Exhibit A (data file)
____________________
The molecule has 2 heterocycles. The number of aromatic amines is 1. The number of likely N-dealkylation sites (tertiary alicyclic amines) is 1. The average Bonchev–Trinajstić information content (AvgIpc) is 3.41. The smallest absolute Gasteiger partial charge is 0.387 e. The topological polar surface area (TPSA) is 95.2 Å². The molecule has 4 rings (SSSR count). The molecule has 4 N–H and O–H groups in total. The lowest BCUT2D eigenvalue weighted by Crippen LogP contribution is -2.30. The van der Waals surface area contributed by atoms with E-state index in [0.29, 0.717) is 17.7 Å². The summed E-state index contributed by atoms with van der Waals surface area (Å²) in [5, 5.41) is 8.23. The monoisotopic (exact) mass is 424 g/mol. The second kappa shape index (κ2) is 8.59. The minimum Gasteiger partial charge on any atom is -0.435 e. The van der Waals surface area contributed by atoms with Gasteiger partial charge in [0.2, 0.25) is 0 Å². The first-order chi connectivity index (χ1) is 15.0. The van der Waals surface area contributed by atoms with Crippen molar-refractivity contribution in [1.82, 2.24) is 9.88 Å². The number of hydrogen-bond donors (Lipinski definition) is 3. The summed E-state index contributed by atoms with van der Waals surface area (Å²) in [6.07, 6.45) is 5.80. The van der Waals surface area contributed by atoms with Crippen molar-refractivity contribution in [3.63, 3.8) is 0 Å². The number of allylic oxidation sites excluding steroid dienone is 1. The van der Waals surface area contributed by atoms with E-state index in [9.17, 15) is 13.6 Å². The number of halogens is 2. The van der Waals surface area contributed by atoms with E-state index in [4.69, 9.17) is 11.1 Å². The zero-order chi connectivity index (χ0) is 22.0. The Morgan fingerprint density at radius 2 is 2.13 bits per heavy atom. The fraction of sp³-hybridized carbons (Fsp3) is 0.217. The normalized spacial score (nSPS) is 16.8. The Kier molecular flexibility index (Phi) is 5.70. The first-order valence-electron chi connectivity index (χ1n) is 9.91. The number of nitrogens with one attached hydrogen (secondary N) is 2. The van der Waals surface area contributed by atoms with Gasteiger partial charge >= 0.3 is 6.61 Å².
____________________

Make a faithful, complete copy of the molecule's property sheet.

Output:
The molecule has 2 heterocycles. The number of aromatic amines is 1. The number of likely N-dealkylation sites (tertiary alicyclic amines) is 1. The average Bonchev–Trinajstić information content (AvgIpc) is 3.41. The smallest absolute Gasteiger partial charge is 0.387 e. The topological polar surface area (TPSA) is 95.2 Å². The molecule has 4 rings (SSSR count). The molecule has 4 N–H and O–H groups in total. The lowest BCUT2D eigenvalue weighted by Crippen LogP contribution is -2.30. The van der Waals surface area contributed by atoms with E-state index in [0.29, 0.717) is 17.7 Å². The summed E-state index contributed by atoms with van der Waals surface area (Å²) in [5, 5.41) is 8.23. The monoisotopic (exact) mass is 424 g/mol. The second kappa shape index (κ2) is 8.59. The minimum Gasteiger partial charge on any atom is -0.435 e. The van der Waals surface area contributed by atoms with Gasteiger partial charge in [0.2, 0.25) is 0 Å². The first-order chi connectivity index (χ1) is 15.0. The van der Waals surface area contributed by atoms with Crippen molar-refractivity contribution in [1.82, 2.24) is 9.88 Å². The number of hydrogen-bond donors (Lipinski definition) is 3. The summed E-state index contributed by atoms with van der Waals surface area (Å²) in [6.07, 6.45) is 5.80. The van der Waals surface area contributed by atoms with Crippen molar-refractivity contribution in [3.63, 3.8) is 0 Å². The number of allylic oxidation sites excluding steroid dienone is 1. The van der Waals surface area contributed by atoms with E-state index in [9.17, 15) is 13.6 Å². The number of halogens is 2. The van der Waals surface area contributed by atoms with E-state index in [4.69, 9.17) is 11.1 Å². The zero-order chi connectivity index (χ0) is 22.0. The Morgan fingerprint density at radius 2 is 2.13 bits per heavy atom. The fraction of sp³-hybridized carbons (Fsp3) is 0.217. The normalized spacial score (nSPS) is 16.8. The Kier molecular flexibility index (Phi) is 5.70. The first-order valence-electron chi connectivity index (χ1n) is 9.91. The number of nitrogens with one attached hydrogen (secondary N) is 2. The van der Waals surface area contributed by atoms with Gasteiger partial charge >= 0.3 is 6.61 Å².